Creativity

One of the greatest of all human abilities is its capacity for creative innovation.  The lab has examined creativity from a number of different perspectives.  In a recent study, we have examined the relationship between creativity and mind wandering  (Baird, Smallwood, Mrazek, Franklin, & Schooler, 2012). In this study, participants attempted to come up with alternative uses for common objects (a standard measure of creativity) and then, following various intervening tasks, attempted to generate yet more uses.  We found that an activity that encourages mind-wandering, (i.e. a non-demanding task) led to more creative solutions on the second attempt than situations that did not allow for mind-wandering (i.e. no incubation interval or engaging in a demanding task).  Strikingly, engaging in a non-demanding task was even better than doing nothing at all with respect to the benefit of the incubation period.  Collectively these findings suggest that mind-wandering during non-demanding tasks may be a particularly fertile source of creative inspiration.

The relationship between mindfulness, mind wandering and creativity was further investigated in one of the labs most recent studies (Zedelius & Schooler, 2015). This study revealed that different styles of creative problem solving are facilitated by different modes of thinking. Mindfulness was related to analytic strategies for problem solving while mind wandering may result in greater creative problems solved through insight, or through a sudden “Aha!” moment.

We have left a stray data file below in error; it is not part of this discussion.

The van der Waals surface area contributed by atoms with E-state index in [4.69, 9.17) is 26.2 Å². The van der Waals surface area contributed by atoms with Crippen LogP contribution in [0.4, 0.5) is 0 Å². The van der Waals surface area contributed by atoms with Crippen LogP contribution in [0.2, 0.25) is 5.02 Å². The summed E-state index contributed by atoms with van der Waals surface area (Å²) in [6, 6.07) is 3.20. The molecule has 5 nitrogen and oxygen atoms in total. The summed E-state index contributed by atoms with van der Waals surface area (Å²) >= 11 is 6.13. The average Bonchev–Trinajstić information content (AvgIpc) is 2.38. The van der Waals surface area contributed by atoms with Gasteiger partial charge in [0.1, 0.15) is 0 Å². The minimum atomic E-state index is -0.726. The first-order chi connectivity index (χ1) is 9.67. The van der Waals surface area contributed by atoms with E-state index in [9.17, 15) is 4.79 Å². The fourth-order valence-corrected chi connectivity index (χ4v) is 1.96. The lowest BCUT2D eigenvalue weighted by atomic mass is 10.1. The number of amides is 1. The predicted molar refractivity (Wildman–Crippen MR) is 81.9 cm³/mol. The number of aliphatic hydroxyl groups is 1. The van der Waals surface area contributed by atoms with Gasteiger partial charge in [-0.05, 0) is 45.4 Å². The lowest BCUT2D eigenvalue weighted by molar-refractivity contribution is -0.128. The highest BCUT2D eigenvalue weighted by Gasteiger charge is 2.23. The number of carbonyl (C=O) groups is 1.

Other areas of research on creativity have included: the impact of thinking out loud on disrupting creative insights (Schooler, Ohlson and Brooks, 1993; Schooler & Melcher, 1995); individual differences in creativity (Schooler & Melcher, 1995), the role of the right hemisphere in creative processes (Fiore & Schooler,  1997), and the relationship between insight processes and perception (Schooler & Melcher, 1995; Schooler,  Fallshore, & Fiore 1994)

News

Selected Publications

Researchers

Jonathan Schooler

My lab’s research takes a “big picture” perspective in attempting to understand the nature of mental life, and in particular consciousness. Combining empirical, philosophical, and contemplative traditions, we address broad questions that cross traditional disciplinary boundaries.

Claire Zedelius

One line of Claire's research focuses on the role meta-awareness plays in the dynamic changes between states of mind wandering and focused attention. Another line examines the relationship between mind wandering and creativity.

Jennifer Dorfman

Jennifer is a cognitive psychologist with interests in memory and creativity, particularly as they intersect with language.  Her research at UCSB has two foci: the benefits of mind wandering for creativity and creative writing; and Zeigarnik-type effects in creative problem solving.

 

Research Collaborators

Psychology